When Suzi Shoemaker was diagnosed with ovarian cancer in 2006, she assumed there would be a support group for her in Lexington, Kentucky. After her first experience with a Women’s Cancer Group, where she was told “We only had one member with ovarian cancer, and she just died,” Suzi decided there was a need for ovarian cancer survivors to share their unique stories.
Through referrals from the University of Kentucky Gynecologic Oncology staff, Suzi met another survivor, Sharon Walsh. In March of 2008 the two women founded Bluegrass Ovarian Cancer Support Inc. at Ramsey’s Restaurant with about eight other ovarian cancer survivors in attendance.
Today, Bluegrass Ovarian Cancer Support offers a monthly support group for women with ovarian cancer. About 45-50 women and family members are part of the group at any time. Sue Jacobs, the group’s President, connected with the group when she herself was diagnosed with ovarian cancer: “I never thought I would be a support group kind of person, but I wanted to talk to some other women who had been there, done that. I’ve been involved ever since.”
About half of the monthly meetings feature speakers who are experts in cancer, including local physicians. At least one meeting a year is dedicated to advances in research; other presentations have discussed topics such as complementary therapy and creating an advance directive.
Bluegrass Ovarian Cancer Support participates in the Ovarian Cancer National Alliance’s Survivors Teaching Students: Saving Women’s Lives® (STS ) program. Local volunteers give presentations on ovarian cancer for medical and physician assistant students at the University of Kentucky. Sue sees the impact of STS firsthand: “I love talking with women at awareness events, but I might talk to a few hundred women. Every one of these health care students will be talking to thousands of women in their lifetime—what an impact!” She hopes that the group can recruit more volunteers to present and expand their STS presentations to 15 other health professional programs in the Bluegrass region.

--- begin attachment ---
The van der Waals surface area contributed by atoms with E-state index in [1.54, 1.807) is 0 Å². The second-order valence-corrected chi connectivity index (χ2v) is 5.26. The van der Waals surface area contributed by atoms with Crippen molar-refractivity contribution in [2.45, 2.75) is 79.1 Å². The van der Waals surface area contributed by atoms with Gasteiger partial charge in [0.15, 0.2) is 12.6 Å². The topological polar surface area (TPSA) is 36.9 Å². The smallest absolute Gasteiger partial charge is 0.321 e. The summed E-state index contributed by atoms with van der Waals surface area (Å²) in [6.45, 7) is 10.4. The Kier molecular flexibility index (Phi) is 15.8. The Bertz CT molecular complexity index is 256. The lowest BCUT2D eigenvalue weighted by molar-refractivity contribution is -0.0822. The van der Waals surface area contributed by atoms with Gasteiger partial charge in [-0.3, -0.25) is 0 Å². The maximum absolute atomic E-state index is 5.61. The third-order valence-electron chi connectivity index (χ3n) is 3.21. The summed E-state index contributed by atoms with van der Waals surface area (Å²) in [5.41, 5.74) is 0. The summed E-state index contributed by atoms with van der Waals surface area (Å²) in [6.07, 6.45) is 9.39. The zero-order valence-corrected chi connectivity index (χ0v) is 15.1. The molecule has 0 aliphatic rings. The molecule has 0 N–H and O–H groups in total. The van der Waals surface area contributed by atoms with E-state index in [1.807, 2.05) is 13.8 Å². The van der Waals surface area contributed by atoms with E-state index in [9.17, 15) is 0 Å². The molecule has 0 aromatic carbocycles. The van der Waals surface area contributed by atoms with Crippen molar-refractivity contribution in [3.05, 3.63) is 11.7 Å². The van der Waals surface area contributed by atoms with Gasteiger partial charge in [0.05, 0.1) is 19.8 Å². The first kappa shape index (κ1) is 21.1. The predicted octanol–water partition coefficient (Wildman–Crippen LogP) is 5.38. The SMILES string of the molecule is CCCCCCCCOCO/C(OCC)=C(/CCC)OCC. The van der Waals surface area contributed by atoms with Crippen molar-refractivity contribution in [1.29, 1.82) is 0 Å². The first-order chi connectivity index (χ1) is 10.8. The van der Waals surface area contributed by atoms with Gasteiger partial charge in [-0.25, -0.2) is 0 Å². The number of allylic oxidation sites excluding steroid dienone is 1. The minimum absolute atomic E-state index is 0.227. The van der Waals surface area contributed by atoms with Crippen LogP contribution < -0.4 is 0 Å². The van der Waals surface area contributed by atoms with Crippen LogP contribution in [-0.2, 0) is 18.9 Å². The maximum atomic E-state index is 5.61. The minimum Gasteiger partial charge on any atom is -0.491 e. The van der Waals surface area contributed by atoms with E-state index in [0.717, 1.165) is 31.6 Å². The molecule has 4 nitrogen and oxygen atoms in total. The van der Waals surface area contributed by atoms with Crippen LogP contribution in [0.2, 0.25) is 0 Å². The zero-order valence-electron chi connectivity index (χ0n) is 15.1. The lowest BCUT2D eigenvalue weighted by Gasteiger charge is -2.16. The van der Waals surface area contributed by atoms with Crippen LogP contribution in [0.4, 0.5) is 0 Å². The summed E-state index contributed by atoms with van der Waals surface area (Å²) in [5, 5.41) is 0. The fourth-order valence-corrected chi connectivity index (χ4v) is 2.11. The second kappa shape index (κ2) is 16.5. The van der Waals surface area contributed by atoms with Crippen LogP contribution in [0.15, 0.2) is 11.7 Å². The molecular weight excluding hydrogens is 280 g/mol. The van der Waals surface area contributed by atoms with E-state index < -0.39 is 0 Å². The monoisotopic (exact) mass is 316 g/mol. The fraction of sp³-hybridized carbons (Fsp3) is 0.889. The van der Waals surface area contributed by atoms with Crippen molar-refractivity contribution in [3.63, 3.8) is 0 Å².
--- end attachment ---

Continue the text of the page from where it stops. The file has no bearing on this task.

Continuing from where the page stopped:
This Partner Member also does outreach to women throughout the area. Volunteers make care bags that are given to newly diagnosed gynecologic cancer survivors. They include information about Bluegrass Ovarian Cancer Support, symptom cards, teal pins and “things you might need in the hospital—like a journal, tissues and gum.” The group participates in health fairs throughout the year and the “Turn the Towns Teal” program during National Ovarian Cancer Awareness Month in September.
Being based in horse racing country, Bluegrass Ovarian Cancer Support and the Capital Ovarian Cancer Organization (another Partner Member organization) took part in the “Horses and Hope” event at nearby Keeneland Race Course. This event is primarily to increase breast cancer awareness, but “They let us bring our teal in with the pink,” says Sue.
Bluegrass Ovarian Cancer Support has worked with the Alliance from the very beginning, when Suzi used materials about how to start a support group from the Alliance website. As they became more involved, they decided to formalize the relationship by becoming a Partner Member. Sue values the access to resources and projects that they would otherwise be unaware of, including STS, advocacy work on Capitol Hill, the Ovarian Cancer National Conference and programs that train survivors to be research advocates. “We wouldn’t know anything about these programs except for the Alliance.”
Six years ago there was no support group for women with ovarian cancer in the bluegrass region. Today, as Sue notes: “We want to be sure every woman knows there’s a place she can come to for support.”